©2015 Montana Land and Water Alliance

On June 15 and 30, 2015 respectively, the CSKT and the United States filed claims for  federal reserved water rights and “aboriginal water rights” in the Montana General Stream Adjudication.  While the media reported the first set of some 2,800 claims, not a whisper was heard regarding the United State’s claims for 7,500 additional claims throughbout Montana.

While the “threat” of 10,000 claims was used by the Compact Commission and various other compact supporters to threaten Montanans to support the Compact, and proponents cried to the legislators to keep them out of that litigation, there was really never any intention of the Tribes’ dropping their aboriginal claims in eastern Montana if the Compact was passed, and even if Congress approves the Compact.

The Tribes’ claims are presented in two (2) maps, one labeled “Basins In Compact” and “Basins With Claims”.  The first map shows that all of western Montana is included in the Compact, and the second shows extensive claims extending into eastern Montana.  The Tribes and United States have said in court proceedings that if Congress approves the Compact as is, they will drop those claims east of the Continental Divide.

But what does the Compact actually say?

Under Article V of the Compact (SB 262),  Disclaimers and Reservation of Rights, section (B), General Disclaimers, the Compact states the following:

 Nothing in this Compact shall be construed or interpreted to:
(5) preclude the possession, acquisition or exercise of Water Rights Arising Under State Law by the Tribes or Allotees or members of the Tribes
(14) to limit or prohibit the Tribes, their members or Allotees, or limit the United States in any capacity from objecting in any general stream adjudication in the Montana Water Court to any claims to water rights on or off the Flathead Indian Reservation.

So technically, even if the Compact passes the Montana legislature and Congress, and notwithstanding any pledge to “drop” the eastern Montana claims, the Tribes and the United States still have the right to both go after state-based water rights on and off the reservation, and to object to those water rights in the general stream adjudication including all those areas listed in the misnamed “no compact” map.  This is the water in Eastern Montana.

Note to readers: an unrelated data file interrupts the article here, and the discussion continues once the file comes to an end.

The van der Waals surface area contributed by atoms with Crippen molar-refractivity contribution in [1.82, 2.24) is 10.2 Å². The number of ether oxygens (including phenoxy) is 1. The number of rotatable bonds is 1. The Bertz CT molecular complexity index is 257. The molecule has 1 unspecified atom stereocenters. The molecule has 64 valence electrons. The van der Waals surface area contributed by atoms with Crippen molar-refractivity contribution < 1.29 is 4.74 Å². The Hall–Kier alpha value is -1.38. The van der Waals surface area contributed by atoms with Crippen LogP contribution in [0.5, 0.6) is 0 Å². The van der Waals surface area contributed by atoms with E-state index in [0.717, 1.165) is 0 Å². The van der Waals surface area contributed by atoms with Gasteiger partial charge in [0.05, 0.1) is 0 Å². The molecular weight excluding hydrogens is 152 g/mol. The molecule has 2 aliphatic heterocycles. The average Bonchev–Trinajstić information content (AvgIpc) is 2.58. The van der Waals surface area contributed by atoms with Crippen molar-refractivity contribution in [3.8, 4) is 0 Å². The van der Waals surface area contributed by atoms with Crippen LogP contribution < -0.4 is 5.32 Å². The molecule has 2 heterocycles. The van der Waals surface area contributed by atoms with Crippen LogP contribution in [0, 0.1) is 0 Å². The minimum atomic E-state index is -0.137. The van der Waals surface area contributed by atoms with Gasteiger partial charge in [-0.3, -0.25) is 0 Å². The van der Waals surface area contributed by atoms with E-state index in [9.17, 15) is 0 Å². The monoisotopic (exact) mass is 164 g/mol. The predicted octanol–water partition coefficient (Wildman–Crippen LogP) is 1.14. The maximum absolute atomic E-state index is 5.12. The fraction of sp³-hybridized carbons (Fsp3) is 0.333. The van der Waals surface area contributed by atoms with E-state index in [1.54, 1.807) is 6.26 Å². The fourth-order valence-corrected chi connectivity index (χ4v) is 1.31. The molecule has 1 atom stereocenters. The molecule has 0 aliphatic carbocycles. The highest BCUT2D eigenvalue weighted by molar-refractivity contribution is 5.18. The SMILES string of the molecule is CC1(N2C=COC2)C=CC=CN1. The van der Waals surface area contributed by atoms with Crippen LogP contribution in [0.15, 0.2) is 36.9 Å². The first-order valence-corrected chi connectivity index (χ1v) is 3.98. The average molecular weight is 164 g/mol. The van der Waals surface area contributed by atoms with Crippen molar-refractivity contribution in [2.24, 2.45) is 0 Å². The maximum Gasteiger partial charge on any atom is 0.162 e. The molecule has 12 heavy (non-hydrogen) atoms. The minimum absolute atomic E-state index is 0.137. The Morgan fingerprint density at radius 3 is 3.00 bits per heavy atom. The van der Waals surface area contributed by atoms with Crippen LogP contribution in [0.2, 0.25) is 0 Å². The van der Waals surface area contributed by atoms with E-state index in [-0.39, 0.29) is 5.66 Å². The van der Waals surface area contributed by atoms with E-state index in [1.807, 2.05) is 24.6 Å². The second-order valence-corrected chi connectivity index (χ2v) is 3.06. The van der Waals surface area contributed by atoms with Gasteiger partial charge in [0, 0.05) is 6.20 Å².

It appears that the Compact, intended to be “final”,  never will be a final settlement of the CSKT or any other Tribal water compacts in Montana.

An uneasy question arises:  how secure are land titles in Montana, where even title companies disclaim that they are responsible for selling you property in light of aboriginal tribal water rights?  Are the CSKT disclaimers being put on other water rights permits across the state?

Laying the  Foundation for Legal Challenges to Aboriginal Water Rights, CSKT Eastern Montana Claims, Time Immemorial Priority Dates, and Federal Expansion

Not lost on the MLWA is that the state of Montana and its legislators were warned about the illegality and unconstitutionality of the Compact  by the thousands of people who have commented, testified, and written about this issue since 2013.

The MLWA attorneys, in a series of seven memos, discussed only a few of the legal and constitutional problems with the compact.  In particular,  the 10000 Claims Memo shows that the CSKT claims for water rights off reservation in both eastern and western Montana are historically and legally unfounded based upon the Treaty of Hellgate, existing US Supreme Court case law, and history.   No water rights were reserved for the Tribe to accompany their right to take fish in usual and accustomed places off the reservation in western Montana.  Legislators on the House Judiciary Committee also easily dismantled the Tribes’ and Compact Commission arguments that any water claim existed east of the Continental Divide.

As to the warning to state officials, they of course responded that they knew about these problems with the compact, but it would be too expensive for Montanans to litigate, so they felt no need to fix anything.  Well, newsflash: what kind of Montanan would allow the taking of their property rights without a fight?

No Need to Wait For Congress

In the broadest sense, once a decision is made in the FJBC v. State case, and if it is unfavorable to Montanans, litigation on the Compact will begin. In other words, there is no need to wait for Congressional or agency review before legal action can be taken against, at the very least, the State of Montana.

Issues regarding equal protection, failure to conduct environmental studies, violation of Montana’s constitution, granting jurisdiction to a Tribe which has no legal right, wasting taxpayer money, and violation of federal laws regarding federal reserved water rights are just a few of the issues that are ripe for litigation.

It is also very clear why we won’t wait. If the state of Montana was given all the evidence of unconstitutionality and illegality of this Compact and they ignored it, do you think Congress will be any different?

 

 

 

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